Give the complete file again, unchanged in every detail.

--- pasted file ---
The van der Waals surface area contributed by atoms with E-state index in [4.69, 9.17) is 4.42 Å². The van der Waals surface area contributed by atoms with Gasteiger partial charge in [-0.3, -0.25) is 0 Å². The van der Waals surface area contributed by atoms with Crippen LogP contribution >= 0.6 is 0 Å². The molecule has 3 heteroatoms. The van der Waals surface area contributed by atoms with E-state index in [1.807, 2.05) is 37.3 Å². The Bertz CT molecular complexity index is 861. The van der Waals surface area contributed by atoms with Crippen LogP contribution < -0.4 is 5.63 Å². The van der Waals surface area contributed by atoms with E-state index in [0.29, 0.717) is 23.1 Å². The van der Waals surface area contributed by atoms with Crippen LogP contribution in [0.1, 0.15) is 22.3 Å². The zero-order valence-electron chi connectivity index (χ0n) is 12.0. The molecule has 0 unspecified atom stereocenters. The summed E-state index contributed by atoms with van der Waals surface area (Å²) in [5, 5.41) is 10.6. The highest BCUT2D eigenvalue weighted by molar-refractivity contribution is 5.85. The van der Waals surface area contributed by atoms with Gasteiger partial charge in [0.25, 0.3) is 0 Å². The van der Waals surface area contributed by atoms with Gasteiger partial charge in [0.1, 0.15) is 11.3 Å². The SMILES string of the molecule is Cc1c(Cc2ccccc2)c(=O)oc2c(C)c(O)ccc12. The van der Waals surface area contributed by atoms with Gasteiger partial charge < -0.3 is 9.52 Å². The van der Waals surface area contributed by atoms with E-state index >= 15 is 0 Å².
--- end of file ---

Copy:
The van der Waals surface area contributed by atoms with E-state index in [4.69, 9.17) is 4.42 Å². The van der Waals surface area contributed by atoms with Gasteiger partial charge in [-0.3, -0.25) is 0 Å². The van der Waals surface area contributed by atoms with Crippen LogP contribution >= 0.6 is 0 Å². The molecule has 3 heteroatoms. The van der Waals surface area contributed by atoms with E-state index in [1.807, 2.05) is 37.3 Å². The Bertz CT molecular complexity index is 861. The van der Waals surface area contributed by atoms with Crippen LogP contribution < -0.4 is 5.63 Å². The van der Waals surface area contributed by atoms with E-state index in [0.29, 0.717) is 23.1 Å². The van der Waals surface area contributed by atoms with Crippen LogP contribution in [0.1, 0.15) is 22.3 Å². The zero-order valence-electron chi connectivity index (χ0n) is 12.0. The molecule has 0 unspecified atom stereocenters. The summed E-state index contributed by atoms with van der Waals surface area (Å²) in [5, 5.41) is 10.6. The highest BCUT2D eigenvalue weighted by molar-refractivity contribution is 5.85. The van der Waals surface area contributed by atoms with Gasteiger partial charge in [0.25, 0.3) is 0 Å². The van der Waals surface area contributed by atoms with Gasteiger partial charge in [0.1, 0.15) is 11.3 Å². The SMILES string of the molecule is Cc1c(Cc2ccccc2)c(=O)oc2c(C)c(O)ccc12. The van der Waals surface area contributed by atoms with Gasteiger partial charge < -0.3 is 9.52 Å². The van der Waals surface area contributed by atoms with E-state index >= 15 is 0 Å².